This is not a bunch of manure! The Dung Beetle teaches four critical lessons about strategic planning:
- How competition shapes behavior
- How to deal with obstacles and stay focused on the mission
- The importance of regularly assessing direction and making adjustments
- The importance of knowing exactly the destination and the problems
Think that's Crazy? Watch this! In his TED talk entitled, The Dance of the Dung Beetle, Marcus Byrne describes the research his team has conducted with these masters of poop and illustrates some lessons that are vital for School Boards and Administrators.
Dung Beetles are crafty bugs, but they too have to adjust to new realities. In the midst of a rapidly changing education economy, public, charter, and private schools are competing more aggressively to retain students and grow enrollment. Marketing is now part of every administrators priorities (though marketing is not taught in any education graduate school program that I have seen), as is fund raising (another missing part of the school administrator training curriculum at universities--If you know of a school that incorporates marketing or fund raising into the masters of ed program, please post a comment here or email me).
Adapting to a hyper-competitive environment is best accomplished by finding Blue Ocean strategies that leverage the strengths of your school: location, educational philosophy, history, reputation, instructional quality, student/family experience, curriculum features, price, graduate results, consistent faculty quality, etc.
Despite the obstacles that were placed in the way, the Dung Beetle displays relentless focus on its mission of rolling or dragging those prized balls back to the nest. They stuck to the mission even when turned in different directions and challenged with difficult barriers. The failure rate (economically and academically) of schools will increase over the next few years--the most common contributing factor will be school boards and administrators who lose track of their mission. Distracted by the latest great idea or adult issues regarding money or authority, these schools will be tossed about by the waves of change with no sense of direction (think of Captain Jack Sparrow on the Black Pearl with his compass but not knowing what he wants).
Assessment & Adjustment
If you watched the video above, you noticed that the Dung Beatle frequently climbs on top of the ball to assess direction and make adjustments. Without this consistent reality check, the bug might go off course risking wasted energy and perhaps never finding it's nest. There has never been a more important time for school leaders to check their work on a regular basis to verify the path and whether the goal can be reached. Assessing direction includes building a healthy culture that listens to faculty, students, parents, and other school leaders. It is surprising how so many school leaders fail to actively network together to learn from each other, share resources, share expenses, and scale their operations.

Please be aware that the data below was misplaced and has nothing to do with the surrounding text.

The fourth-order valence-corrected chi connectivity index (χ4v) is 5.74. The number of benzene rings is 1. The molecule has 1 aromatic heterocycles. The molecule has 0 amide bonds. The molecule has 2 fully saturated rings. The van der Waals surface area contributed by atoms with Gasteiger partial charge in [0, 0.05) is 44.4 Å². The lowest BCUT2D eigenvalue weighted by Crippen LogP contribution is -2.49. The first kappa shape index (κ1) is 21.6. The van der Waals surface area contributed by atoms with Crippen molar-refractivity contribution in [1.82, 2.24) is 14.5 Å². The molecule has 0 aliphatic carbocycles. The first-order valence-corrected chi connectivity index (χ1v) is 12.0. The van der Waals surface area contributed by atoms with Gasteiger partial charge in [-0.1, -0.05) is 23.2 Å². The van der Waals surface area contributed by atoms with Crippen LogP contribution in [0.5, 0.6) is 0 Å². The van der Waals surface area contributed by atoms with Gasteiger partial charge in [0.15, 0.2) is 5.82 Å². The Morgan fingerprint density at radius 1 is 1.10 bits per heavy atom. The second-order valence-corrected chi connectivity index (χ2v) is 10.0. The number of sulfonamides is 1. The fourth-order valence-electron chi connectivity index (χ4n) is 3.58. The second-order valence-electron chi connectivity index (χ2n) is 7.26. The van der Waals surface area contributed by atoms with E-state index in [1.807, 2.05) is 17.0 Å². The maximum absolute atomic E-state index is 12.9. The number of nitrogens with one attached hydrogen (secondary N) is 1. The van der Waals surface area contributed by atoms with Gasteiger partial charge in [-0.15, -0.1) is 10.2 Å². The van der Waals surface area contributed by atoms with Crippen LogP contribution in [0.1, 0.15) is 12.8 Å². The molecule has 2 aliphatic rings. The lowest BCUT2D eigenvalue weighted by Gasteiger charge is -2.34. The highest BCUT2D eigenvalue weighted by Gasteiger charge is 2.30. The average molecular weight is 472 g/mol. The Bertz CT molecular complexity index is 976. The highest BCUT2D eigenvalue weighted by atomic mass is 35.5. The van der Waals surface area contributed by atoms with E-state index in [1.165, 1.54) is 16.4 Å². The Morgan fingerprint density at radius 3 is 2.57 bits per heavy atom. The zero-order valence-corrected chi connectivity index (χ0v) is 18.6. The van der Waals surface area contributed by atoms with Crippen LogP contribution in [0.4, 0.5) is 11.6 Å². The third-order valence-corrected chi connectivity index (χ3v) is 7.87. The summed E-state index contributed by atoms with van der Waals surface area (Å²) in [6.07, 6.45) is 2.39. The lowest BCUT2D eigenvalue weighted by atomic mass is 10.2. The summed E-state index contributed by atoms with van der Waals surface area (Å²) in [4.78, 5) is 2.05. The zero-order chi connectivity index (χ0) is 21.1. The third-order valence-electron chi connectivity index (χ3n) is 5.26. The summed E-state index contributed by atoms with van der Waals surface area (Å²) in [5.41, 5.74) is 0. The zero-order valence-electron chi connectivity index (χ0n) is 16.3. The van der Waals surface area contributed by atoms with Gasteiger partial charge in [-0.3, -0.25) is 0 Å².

What data sources do you use to evaluate the performance and opportunities for your school? The Dung Beatle, even with a brain the size of a grain of rice, is smart enough to know exactly where it wants to go and how well it is progressing. It can be confused by corrupting its data sources, but at least this bug has a process for collecting data and improving its process of executing on the mission. If your school is waiting until the end of the school year to make adjustments, that's too late. Edward Demings taught the Japanese back in the 1950's that producing a better product requires measuring and adjusting throughout the manufacturing process rather waiting until the end to assess quality. Schools have access to unprecendented academic technology to measure teacher effectiveness and student performance. The best schools will use this exact data to build a consistently improving program, with teacher coaching happening on a daily basis (one of our clients is so committed to teacher coaching and improvement, that each instructor is observed at least 90 times throughout the school year).
Do you have other insights from this enlightening TED video? Please share your feedback via the comments section on this page. I look forward to learning from you.